DiGiCo drives OneRepublic’s endless summer
Thursday, 29 September 2022
digicoFOH engineer Justin Ripley mixing OneRepublic on a DiGiCo Quantum7
(photo: Brody Harper)
USA - Following a lengthy five-year touring hiatus, North American fans of OneRepublic were justifiably thrilled to catch the Colorado Springs-founded band on its recent Never Ending Summer Tour, which stopped at more than 40 arenas, theatres, amphitheatres and pavilions between early July and mid-September.
Equally elated were FOH engineer Justin Ripley and monitor engineer Dave McMullin to be manning their mixes on a pair of DiGiCo Quantum7 consoles provided by Nashville’s Spectrum Sound, which supplied the control and PA packages for the tour.
For over a year, Spectrum has also been equipping the production team with a pair of DiGiCo Quantum338 consoles for the band’s many non-tour-related shows. “We’ve been out for most of this year, including seven weeks in Europe during April and May, but we’ve always had a good number of one-offs in between,” says McMullin, who has been with OneRepublic for the past six years.
“We have a lot of creative itinerary routing, with many side shows scheduled in the midst of ‘normal’ touring, so Spectrum has provided us with multiple control packages that allow us to send different rigs as needed. In my time with the band, we’ve only really had two proper touring seasons, with the rest of the time being filled with many small runs and one-offs, often still doing 60 to 70 shows per year. Having two rigs ready to go at all times allows us to be flexible and make the potentially challenging scheduling work.”
During non-tour times, the group’s A and B control rig are identical, both consisting of a Quantum338 at FOH and monitors, one SD-Rack with 32-bit input and output cards and AES cards, one SD-MiNi Rack, and one Orange box with Optocore and DMI-MADI cards for integrating with playback. With the need to scale up input counts for the Never Ending Summer Tour, the A package consisted of a Quantum7 at FOH and monitors, two SD-Racks with 32-bit input and output cards and AES output cards, and two Orange Boxes, both with Optocore and MADI Cards - one each for integration with playback and video.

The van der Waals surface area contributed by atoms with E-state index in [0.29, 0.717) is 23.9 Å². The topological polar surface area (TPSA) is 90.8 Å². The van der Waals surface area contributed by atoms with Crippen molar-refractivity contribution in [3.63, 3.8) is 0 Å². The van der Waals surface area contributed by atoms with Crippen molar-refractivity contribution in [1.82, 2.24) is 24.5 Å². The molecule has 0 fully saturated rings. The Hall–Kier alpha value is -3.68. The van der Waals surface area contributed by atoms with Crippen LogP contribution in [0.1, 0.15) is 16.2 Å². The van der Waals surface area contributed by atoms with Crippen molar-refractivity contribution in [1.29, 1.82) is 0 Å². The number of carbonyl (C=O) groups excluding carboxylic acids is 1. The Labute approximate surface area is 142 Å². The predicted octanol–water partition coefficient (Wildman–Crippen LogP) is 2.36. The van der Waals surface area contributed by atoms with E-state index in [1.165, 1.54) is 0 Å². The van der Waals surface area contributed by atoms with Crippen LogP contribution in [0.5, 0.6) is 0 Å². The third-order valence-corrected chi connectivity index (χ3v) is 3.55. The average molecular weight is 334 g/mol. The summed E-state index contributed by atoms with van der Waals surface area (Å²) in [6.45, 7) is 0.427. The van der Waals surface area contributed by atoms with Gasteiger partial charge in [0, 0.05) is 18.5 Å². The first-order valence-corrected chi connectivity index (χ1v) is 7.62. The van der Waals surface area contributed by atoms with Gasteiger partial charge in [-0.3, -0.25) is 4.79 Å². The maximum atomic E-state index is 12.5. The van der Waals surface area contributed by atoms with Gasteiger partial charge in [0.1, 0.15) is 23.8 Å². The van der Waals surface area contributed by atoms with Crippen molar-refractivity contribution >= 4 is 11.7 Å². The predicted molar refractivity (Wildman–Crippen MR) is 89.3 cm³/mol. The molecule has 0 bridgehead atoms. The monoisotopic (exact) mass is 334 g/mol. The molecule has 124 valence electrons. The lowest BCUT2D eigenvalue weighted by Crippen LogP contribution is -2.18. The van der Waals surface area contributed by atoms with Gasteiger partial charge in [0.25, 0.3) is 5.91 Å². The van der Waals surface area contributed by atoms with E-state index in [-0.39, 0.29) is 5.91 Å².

FOH engineer Justin Ripley’s working history with the band goes back to 2019. “Although I first saw a DiGiCo console in 2011, I didn’t actually carry one out on the road until I fully made the switch over to DiGiCo and Waves in 2016, which I’m so glad I did because I need all the modern bells and whistles to get the OneRepublic mix to really pop,” he says. “I really prefer, at least currently, to start with more of a neutral sound, which DiGiCo is known for, and then beat the hell out of the signal from there.”
Over in monitor world, Dave McMullin has been appreciative of the Quantum7’s generous I/O capabilities on his end of the fibre. “We’ve been carrying Quantum338s in our packages for the last year and a half, and I’ve loved the Quantum platform, but we’ve also been maxing those desks out in terms of input counts,” he describes. “When going on tours, the band typically adds some additional instrumentation, and we may have the occasional string quartet or a few guests. The Quantum7 gives us the necessary expandability for those additional inputs when they arise.
With the North American tour freshly wrapped up, the group will soon be heading back to Europe as well as Israel, Saudi Arabia, Dubai, and South Africa in the fall. Touring will later pick back up in the spring of 2023, hitting Asia, Australia, and New Zealand.

Latest Issue. . .

Tweets from our Friends